Identifying when homoplasy is due to convergence requires confidence in trees and precise analysis of potentially convergent characters. Some features of mammals that eat mostly ants and termites are used as examples of convergence; the most speciose assemblages of these mammals are in the orders Xenarthra and Pholidota. My studies on cranial muscles in xenarthrans and pholidotans aim to 1) precisely describe the anatomy in ant-eating and non-ant-eating lineages, 2) assess variation among ant-eating lineages, and 3) compare the most derived conditions (in xenarthran anteaters and pholidotan pangolins). These data clarify the nature of morphological adaptation in ant-eating mammals, and when combined with accumulating phylogenetic studies, allow us to distinguish features that have evolved convergently from those that are variable but not correlated with diet. Interpreting the extreme similarity in anteaters and pangolins remains problematic due to lingering disagreement among phylogenetic hypotheses. Prevailing opinion favors interpretation of these similarities as convergent.
Marine fishes that spawn at the water's edge or even out of water provide their eggs with the advantages of the warmer temperatures and high oxygen availability of the high intertidal zone. However, they increase the risks of desiccation and terrestrial predation. Beach spawners are present in at least 6 families of teleost fishes. Two hypotheses about the origin of beach spawning are tested by mapping of reproductive habitat and spawning site utilization onto phylogenies of two families that contain multiple species that spawn on beaches: Osmeridae, the smelts, and Atherinopsidae, the silversides. Our analysis suggests that beach spawning has evolved repeatedly in certain lineages, and that its antecedents are different for each family. Anadromy appears to have been the precursor for at least 3 different evolutionary origins of beach spawning in osmerids, while nearshore marine spawning in association with plant or gravel substrates was probably the precursor for the atherinopsids. Phylogenetic analysis enables us to reject or support specific evolutionary hypotheses for each clade.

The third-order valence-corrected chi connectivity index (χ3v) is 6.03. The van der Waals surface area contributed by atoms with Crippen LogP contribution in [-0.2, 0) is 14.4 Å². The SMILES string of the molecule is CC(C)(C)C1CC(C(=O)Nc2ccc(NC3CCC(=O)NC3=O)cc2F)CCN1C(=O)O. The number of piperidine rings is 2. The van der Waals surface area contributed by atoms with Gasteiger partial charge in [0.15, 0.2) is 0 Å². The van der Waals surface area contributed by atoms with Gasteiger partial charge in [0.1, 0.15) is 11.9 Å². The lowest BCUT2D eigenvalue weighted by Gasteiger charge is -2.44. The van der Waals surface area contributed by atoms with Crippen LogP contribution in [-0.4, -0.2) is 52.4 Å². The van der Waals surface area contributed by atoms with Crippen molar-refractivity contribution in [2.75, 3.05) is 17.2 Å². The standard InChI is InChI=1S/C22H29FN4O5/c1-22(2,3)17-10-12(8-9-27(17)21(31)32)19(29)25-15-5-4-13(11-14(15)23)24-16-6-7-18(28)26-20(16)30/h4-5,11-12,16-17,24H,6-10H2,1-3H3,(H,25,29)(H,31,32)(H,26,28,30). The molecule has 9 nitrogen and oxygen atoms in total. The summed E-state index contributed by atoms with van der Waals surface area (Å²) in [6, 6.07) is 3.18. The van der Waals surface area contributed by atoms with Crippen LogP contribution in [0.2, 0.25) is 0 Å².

Hypotheses of relationships are critical to describing and understanding patterns of evolution within groups of organisms. But rarely has a comparative, historical approach been employed to study developmental change, particularly among anurans. A recent resurgence of interest in collecting basic ontogenetic information provides us with the opportunity to compare ontogenetic trajectories in a phylogenetic framework. Larval skeletons and osteological development were examined for 22 taxa and compared to two hypotheses of relationships—that of Cannatella, and one proposed herein based on 41 morphological characters from larvae and 62 from adults. Larval characters were mapped on the alternate cladograms using the ACCTRAN optimization criterion. Several larval features are highly conserved among some anurans, suggesting that there is some level of canalization of morphology early in ontogeny. In contrast, a number of morphologies vary among groups, supporting the fact that there have been major evolutionary modifications to anuran larval morphologies early in ontogeny and in the early evolutionary history of anurans.
Phenotypes manifest a balance between the inherited tendency to remain the same (phenotypic stability) and the tendency to change in response to current environmental conditions (adaptation). This paper explores the role of functional integration and functional trade-offs in generating phenotypic stability by limiting the responses of individual characters to environmental selection. Evolutionarily stable configurations (ESCs) are systems of functionally interacting characters within which characters are “judged” by their contribution to system-level functionality. This “internal” component of selection differs from traditional “external” selection in that it travels with the organism wherever it goes and is maintained across a wide range of environments. External selection, in contrast, is by definition environment-dependent. The temporal and geographic constancy of internal selection therefore acts to maintain phenotypic stability even as environments change. Functional trade-offs occur when one character participates in more than one function, but can only be optimized for one. Participation of certain (“keystone”) characters in a trade-off potentially causes stabilization of an entire system owing to a cascade of functional dependencies on that character. Phylogenetic character analysis is an essential part of elucidating these processes, but patterns cannot be used as prima facie evidence of particular processes.